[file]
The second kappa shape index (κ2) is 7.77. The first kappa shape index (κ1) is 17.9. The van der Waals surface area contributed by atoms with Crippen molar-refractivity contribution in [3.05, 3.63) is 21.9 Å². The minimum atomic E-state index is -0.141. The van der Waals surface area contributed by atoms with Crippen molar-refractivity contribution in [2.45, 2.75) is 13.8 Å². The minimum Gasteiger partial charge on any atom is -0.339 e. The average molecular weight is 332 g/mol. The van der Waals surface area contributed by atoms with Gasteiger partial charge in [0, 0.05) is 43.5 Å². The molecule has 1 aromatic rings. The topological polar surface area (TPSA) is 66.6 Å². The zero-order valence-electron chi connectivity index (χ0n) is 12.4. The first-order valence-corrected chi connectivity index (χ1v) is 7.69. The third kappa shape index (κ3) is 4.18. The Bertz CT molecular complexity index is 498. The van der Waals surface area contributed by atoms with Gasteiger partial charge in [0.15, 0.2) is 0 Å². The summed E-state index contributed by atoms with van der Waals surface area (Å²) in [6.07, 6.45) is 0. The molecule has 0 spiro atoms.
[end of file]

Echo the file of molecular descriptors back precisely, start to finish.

The second kappa shape index (κ2) is 7.77. The first kappa shape index (κ1) is 17.9. The van der Waals surface area contributed by atoms with Crippen molar-refractivity contribution in [3.05, 3.63) is 21.9 Å². The minimum atomic E-state index is -0.141. The van der Waals surface area contributed by atoms with Crippen molar-refractivity contribution in [2.45, 2.75) is 13.8 Å². The minimum Gasteiger partial charge on any atom is -0.339 e. The average molecular weight is 332 g/mol. The van der Waals surface area contributed by atoms with Gasteiger partial charge in [0, 0.05) is 43.5 Å². The molecule has 1 aromatic rings. The topological polar surface area (TPSA) is 66.6 Å². The zero-order valence-electron chi connectivity index (χ0n) is 12.4. The first-order valence-corrected chi connectivity index (χ1v) is 7.69. The third kappa shape index (κ3) is 4.18. The Bertz CT molecular complexity index is 498. The van der Waals surface area contributed by atoms with Gasteiger partial charge in [0.15, 0.2) is 0 Å². The summed E-state index contributed by atoms with van der Waals surface area (Å²) in [6.07, 6.45) is 0. The molecule has 0 spiro atoms.